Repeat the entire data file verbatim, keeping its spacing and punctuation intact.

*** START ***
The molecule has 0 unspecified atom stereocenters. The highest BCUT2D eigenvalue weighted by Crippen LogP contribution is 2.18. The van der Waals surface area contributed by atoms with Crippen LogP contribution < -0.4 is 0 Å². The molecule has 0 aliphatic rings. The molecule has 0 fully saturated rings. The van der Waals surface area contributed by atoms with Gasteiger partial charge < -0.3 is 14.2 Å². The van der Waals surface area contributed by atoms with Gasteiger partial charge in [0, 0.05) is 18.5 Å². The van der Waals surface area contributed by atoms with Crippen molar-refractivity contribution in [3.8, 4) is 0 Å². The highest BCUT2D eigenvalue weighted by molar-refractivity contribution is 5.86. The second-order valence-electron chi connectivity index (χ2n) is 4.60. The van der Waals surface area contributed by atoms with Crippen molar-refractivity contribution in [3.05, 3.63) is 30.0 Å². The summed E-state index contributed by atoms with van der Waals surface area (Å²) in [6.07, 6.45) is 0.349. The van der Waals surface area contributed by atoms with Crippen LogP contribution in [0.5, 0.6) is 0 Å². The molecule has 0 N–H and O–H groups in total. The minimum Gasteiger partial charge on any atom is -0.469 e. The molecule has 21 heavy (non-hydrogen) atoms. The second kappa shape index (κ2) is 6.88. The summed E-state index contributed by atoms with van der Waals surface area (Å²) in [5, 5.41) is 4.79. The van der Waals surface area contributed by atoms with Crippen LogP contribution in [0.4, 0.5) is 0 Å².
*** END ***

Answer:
The molecule has 0 unspecified atom stereocenters. The highest BCUT2D eigenvalue weighted by Crippen LogP contribution is 2.18. The van der Waals surface area contributed by atoms with Crippen LogP contribution < -0.4 is 0 Å². The molecule has 0 aliphatic rings. The molecule has 0 fully saturated rings. The van der Waals surface area contributed by atoms with Gasteiger partial charge < -0.3 is 14.2 Å². The van der Waals surface area contributed by atoms with Gasteiger partial charge in [0, 0.05) is 18.5 Å². The van der Waals surface area contributed by atoms with Crippen molar-refractivity contribution in [3.8, 4) is 0 Å². The highest BCUT2D eigenvalue weighted by molar-refractivity contribution is 5.86. The second-order valence-electron chi connectivity index (χ2n) is 4.60. The van der Waals surface area contributed by atoms with Crippen molar-refractivity contribution in [3.05, 3.63) is 30.0 Å². The summed E-state index contributed by atoms with van der Waals surface area (Å²) in [6.07, 6.45) is 0.349. The van der Waals surface area contributed by atoms with Crippen LogP contribution in [0.5, 0.6) is 0 Å². The molecule has 0 N–H and O–H groups in total. The minimum Gasteiger partial charge on any atom is -0.469 e. The molecule has 21 heavy (non-hydrogen) atoms. The second kappa shape index (κ2) is 6.88. The summed E-state index contributed by atoms with van der Waals surface area (Å²) in [5, 5.41) is 4.79. The van der Waals surface area contributed by atoms with Crippen LogP contribution in [0.4, 0.5) is 0 Å².